Because there are numerous ways in which statistics can be stated, fertility clinics can present their results in a way which shows them in the most favorable light… but does not give you the whole picture.
When rates are stated per cycle initiated, it means that every patient who enters that clinic’s IVF program is included in the results. Per egg retrieval includes only those patients who actually underwent oocyte retrieval. (Some women are dropped from the cycle prior to that point due to lack of adequate response to the ovulation-induction medication.) SART considers both of these to be realistic; ie: what is your likelihood of success if you enter their IVF program (by beginning the medications), and what is your likelihood of success if you actually undergo the egg retrieval procedure?
Pregnancies and Live Births
Chemical pregnancies refer to all women who had a positive pregnancy test following their IVF cycle. Clinical pregnancies refer to women whose positive pregnancy tests were followed by identification of a fetus on ultrasound at about seven weeks gestation. Some miscarriages can be expected at that point, and therefore the live birth rate generally will be lower than the clinical pregnancy rate. Since you presumably want to know what your chances are of having a baby (not just becoming pregnant), live birth data will give you a better picture than clinical pregnancy rates.
An ongoing pregnancy is different from a clinical pregnancy in that it is one which has reached the second trimester and is therefore quite likely to result in a live birth. It is considered acceptable to state ongoing pregnancies in place of live births when quoting statistics from recent IVF cycles, in which some of the patients are still pregnant and the live birth rate is, thus, not known.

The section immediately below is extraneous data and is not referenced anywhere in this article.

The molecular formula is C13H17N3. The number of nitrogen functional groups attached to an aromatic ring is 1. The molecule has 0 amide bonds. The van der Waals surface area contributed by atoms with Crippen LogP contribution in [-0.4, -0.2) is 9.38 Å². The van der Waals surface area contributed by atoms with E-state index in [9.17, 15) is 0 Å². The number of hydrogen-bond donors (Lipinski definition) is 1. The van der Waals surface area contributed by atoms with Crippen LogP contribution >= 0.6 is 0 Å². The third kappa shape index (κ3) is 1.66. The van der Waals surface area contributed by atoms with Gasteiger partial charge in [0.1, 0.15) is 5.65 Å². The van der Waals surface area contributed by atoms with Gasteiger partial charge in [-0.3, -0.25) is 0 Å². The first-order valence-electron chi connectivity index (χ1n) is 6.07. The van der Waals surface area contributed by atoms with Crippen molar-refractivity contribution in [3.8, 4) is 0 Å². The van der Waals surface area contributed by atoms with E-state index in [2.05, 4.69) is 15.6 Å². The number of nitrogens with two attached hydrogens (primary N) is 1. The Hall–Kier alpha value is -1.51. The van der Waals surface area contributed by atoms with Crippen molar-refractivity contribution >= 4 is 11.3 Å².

Be a Careful Consumer
Thus, before you consider a fertility clinic’s success rates, it is important to note how they arrive at their rates. Are they quoting clinical pregnancies or live births, rates per initiated cycle or per oocyte retrieval?
Furthermore, make sure the IVF program is including all of their data. For example, if they quote statistics only for “under 40” patients, the numbers will most likely be higher than if they include all age groups. And be sure that a program is presenting all their data, not just the selected months or years that they want you to see.
Note, also, whether the data has been reported to (and thus verified by) SART.
No Comparison is Truly Accurate
Even armed with this knowledge, there is no way to truly compare one fertility clinic with another. Some will exclude potential IVF patients whose medical histories indicate that they are unlikely to succeed. According to IVF, these fertility clinics will appear to have better success rates than those who accept everyone who comes to them for help. Also, some may have more success with couples who have a particular condition than do others. The SART guidelines (Practice Committee Report: Guidelines for Advertising by ART Programs) specifically caution their member clinics to make consumers aware that “as entry-level” criteria are highly variable for each program, a center-by-center comparison of results is not valid.”